Built into the aiRPL are source methods for invoking radar operations and for sequencing these operations, for example, the PRI command. A PRI could be:

PRI (5e−3, “ tr0rx12,” “ bfwide7,” “ txfmcw4,” “rxfmcw1”)

In this example, a 5.0 msec PRI is programmed, accessing four structures, “tr0rx12,” “bfwide7,” “txfmcw4” and “rxfmcw1.” The first structure defines the Tx/Rx and interferometric configuration, the second controls the beamformer, the third defines the transmit pulse and the fourth defines the receive mode, digital filtering and decimation.


A fragment of radar programming code is shown below to demonstrate the programming of an LPI mode in which the radar transmitter has an LPI code hopping from PRI-to-PRI, with a triplet of pulses (two Frank codes and one Costas code) transmitted in each burst.

REPEAT(16) { // PRI sequence is executed 16x per burst

PRI(1.00E-03, “f_trcconf1,” “f_bfnoop0,” “f_txlpi0,” “f_rxconf0”) // Frank Code N = 3

PRI(1.00E-03, “f_trcconf1,” “f_bfnoop0,” “f_txlpi1,” “f_rxconf0”) // Costas Code array size = 10

PRI(1.00E-03, “f_trcconf1,” “f_bfnoop0,” “f_txlpi2,” “f_rxconf0”) // Frank Code with N = 4


A typical encoded LPI pulse in the frequency/time domain referred to in the code above as “f_txlpi0” is shown in Figure 6 (parameters have been chosen for graphics clarity) and Figure 7.

Figure 6

Figure 6 Typical LPI frequency vs. time code, spanning 25 MHz within a 20 µs period.

Figure 7

Figure 7 DDS output waveform with the typical LPI code.


aiRadar instruments provide ongoing image quality assessment tools to monitor performance by measuring quantitative performance parameters such as impulse response function, peak sidelobe ratio and ISLR.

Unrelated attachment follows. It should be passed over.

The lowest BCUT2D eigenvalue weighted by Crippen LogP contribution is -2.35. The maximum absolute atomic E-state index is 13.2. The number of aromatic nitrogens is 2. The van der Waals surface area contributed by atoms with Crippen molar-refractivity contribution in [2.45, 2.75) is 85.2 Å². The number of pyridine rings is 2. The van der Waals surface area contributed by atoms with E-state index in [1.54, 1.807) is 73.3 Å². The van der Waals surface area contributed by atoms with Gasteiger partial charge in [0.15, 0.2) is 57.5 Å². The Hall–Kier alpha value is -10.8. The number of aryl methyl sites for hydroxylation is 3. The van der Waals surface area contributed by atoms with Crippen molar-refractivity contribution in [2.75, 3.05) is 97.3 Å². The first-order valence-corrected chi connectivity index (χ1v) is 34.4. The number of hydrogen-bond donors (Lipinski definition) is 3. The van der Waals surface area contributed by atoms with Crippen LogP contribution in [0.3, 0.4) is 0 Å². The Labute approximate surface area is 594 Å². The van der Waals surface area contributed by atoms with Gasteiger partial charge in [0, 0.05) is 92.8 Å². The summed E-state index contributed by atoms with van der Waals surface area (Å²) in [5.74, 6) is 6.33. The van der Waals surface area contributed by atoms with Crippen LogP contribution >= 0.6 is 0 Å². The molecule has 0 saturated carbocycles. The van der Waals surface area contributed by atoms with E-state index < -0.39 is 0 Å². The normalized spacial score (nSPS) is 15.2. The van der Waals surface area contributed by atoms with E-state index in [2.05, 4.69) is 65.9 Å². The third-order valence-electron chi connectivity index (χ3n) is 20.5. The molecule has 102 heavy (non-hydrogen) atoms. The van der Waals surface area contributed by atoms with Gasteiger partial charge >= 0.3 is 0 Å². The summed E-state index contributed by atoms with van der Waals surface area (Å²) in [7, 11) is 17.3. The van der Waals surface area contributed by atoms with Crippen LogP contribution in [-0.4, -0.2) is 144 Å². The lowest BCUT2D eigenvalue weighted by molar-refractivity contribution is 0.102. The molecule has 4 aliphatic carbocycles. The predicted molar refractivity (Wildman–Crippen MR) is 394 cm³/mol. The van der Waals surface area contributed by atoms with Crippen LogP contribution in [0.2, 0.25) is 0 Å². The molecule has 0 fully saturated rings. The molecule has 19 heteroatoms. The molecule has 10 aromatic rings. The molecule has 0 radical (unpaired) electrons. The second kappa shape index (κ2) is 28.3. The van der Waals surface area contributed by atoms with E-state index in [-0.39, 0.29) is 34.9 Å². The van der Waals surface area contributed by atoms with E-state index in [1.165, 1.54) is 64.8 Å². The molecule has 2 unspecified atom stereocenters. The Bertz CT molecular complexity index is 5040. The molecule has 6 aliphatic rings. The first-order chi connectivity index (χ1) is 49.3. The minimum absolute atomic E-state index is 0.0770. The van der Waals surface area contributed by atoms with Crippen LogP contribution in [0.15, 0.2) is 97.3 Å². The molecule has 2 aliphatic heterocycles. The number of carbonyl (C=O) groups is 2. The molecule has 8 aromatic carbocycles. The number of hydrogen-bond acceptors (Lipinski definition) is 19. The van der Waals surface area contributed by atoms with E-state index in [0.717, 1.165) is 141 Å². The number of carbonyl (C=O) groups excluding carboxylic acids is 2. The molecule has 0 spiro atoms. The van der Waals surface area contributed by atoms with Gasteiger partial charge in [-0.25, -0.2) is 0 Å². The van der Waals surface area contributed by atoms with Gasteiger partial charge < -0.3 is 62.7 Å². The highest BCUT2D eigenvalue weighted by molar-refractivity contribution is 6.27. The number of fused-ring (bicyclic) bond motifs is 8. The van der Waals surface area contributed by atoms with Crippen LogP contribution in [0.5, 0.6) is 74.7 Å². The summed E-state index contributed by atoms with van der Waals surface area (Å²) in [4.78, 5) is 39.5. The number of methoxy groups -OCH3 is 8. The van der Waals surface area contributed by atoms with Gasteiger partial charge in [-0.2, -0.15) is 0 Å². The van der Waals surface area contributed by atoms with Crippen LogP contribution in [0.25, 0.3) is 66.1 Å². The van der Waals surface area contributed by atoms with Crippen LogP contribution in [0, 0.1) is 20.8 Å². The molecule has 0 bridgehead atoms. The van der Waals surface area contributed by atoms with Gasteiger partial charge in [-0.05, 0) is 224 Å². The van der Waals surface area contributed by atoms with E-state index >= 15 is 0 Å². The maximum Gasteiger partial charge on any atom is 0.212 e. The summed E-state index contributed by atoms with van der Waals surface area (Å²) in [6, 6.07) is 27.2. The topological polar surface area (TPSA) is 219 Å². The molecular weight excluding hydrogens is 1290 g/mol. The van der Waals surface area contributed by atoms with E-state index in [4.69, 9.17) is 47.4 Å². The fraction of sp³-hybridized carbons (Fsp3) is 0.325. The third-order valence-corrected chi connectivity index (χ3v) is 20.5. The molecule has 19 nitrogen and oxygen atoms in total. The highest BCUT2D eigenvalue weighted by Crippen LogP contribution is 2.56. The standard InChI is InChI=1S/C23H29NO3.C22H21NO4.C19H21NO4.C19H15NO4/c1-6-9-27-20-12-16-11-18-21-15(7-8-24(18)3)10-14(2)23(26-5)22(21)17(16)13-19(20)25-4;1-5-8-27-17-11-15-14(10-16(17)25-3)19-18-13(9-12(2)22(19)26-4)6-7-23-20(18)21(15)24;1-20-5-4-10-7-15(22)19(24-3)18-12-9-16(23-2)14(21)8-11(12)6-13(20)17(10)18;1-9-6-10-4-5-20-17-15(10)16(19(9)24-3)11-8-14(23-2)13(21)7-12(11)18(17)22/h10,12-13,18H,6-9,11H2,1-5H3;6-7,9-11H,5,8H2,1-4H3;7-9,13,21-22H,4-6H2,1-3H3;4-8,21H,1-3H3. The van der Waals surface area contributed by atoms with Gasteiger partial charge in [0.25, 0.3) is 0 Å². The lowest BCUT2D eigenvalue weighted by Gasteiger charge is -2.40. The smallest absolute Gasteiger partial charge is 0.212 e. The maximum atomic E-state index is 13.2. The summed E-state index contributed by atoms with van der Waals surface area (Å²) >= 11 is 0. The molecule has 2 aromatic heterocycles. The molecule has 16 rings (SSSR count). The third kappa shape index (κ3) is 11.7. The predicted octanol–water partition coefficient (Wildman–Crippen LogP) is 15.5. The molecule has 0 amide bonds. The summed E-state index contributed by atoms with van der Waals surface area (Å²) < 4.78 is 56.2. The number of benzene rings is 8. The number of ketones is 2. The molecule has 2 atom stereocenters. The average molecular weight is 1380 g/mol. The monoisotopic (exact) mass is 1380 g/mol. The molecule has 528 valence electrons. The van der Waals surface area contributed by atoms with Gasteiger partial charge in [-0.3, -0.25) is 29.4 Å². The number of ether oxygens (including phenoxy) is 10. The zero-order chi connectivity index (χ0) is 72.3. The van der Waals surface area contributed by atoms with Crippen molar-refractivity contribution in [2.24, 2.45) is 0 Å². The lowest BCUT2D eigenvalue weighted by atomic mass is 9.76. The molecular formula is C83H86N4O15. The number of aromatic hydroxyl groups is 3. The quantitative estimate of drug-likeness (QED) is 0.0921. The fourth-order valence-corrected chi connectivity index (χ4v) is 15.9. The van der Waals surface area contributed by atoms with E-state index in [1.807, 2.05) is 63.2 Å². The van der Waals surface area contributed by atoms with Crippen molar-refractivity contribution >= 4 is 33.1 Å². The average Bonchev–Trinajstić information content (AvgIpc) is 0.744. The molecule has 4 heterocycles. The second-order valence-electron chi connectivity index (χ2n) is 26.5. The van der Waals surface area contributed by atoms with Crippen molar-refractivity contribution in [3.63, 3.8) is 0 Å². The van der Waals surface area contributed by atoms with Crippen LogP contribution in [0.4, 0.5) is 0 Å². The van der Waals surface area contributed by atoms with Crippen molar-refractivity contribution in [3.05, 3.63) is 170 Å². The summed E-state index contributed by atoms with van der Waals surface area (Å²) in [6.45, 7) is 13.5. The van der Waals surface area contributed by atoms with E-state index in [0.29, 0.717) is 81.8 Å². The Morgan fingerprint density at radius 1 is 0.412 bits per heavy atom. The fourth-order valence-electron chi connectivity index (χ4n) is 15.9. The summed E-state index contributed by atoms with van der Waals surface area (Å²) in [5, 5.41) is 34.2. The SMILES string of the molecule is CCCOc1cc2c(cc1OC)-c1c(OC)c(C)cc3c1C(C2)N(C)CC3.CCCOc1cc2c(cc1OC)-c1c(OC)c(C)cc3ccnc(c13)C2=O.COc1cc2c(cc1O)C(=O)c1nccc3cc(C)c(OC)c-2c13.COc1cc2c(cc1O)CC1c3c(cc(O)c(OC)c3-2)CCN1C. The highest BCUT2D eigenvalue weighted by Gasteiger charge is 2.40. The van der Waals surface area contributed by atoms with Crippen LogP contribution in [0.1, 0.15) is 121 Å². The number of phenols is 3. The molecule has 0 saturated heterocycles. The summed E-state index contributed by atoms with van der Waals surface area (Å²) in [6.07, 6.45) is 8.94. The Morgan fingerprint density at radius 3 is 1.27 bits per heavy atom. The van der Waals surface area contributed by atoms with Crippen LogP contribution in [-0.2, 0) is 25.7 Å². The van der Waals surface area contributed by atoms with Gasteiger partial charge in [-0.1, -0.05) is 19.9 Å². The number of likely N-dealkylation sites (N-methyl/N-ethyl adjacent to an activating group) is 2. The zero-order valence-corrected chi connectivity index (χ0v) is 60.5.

Figure 8 is a screenshot from the aiRadar image quality analysis tool captured during preliminary calibration of the RRI-100 radar. It shows a point scatterer in a clutter rich short-range environment. Annotations on the image are added for clarity.

Figure 8

Figure 8 Screenshot from the image quality analysis tool.

Figure 9

Figure 9 Image of parking lots and rail yards.

Figure 9 shows an image of two parking lots with vehicles, dumpsters and a railway switching yard. A relatively shorter range of 50 m is selected to demonstrate filtering and down-sampling of the 20,000 range samples at 5 cm resolution. The radar was deployed at an elevation of 20 m with the elevation boresight horizontal.


ADAS requires excellent MTI processing to separate stationary infrastructure, such as buildings and traffic signs, from moving or stationary objects, such as cars, trucks, cyclists and pedestrians. V- and W-Band provide excellent sensitivity and resolution of moving objects. A stationary radar image with normal processing is shown in Figure 10a, the outlined area expanded in Figure 10b. The expanded area processed with 32 chirps in a frame and reprocessed with a 32-bin Doppler filter (i.e., 32-point FFT) clearly shows the moving target (see Figure 10c), which was invisible in the normally processed image.

Figure 10

Figure 10 Stationary radar image with normal processing (a), expanded view of highlighted area (b) and highlighted area with MTI processing (c).


aiRadar research radars facilitate the definition of validated requirements and AESA configurations for emerging commercial, military and academic radar applications. These research instruments provide the tools to validate requirements and develop sophisticated radar systems reducing time-to-market and offering a low risk path to commercialization and deployment. aiRadar offers in-house radar design for a customized application-specific radar or licensing of the aiRadar programming language (aiRPL) compiler and the radar processing unit IP Core (aiRPU). Developing compact low size, weight, power and cost, AESA radars with RAR, SAR, InSAR, multi-baseline MTI, LPI and CA has never been easier.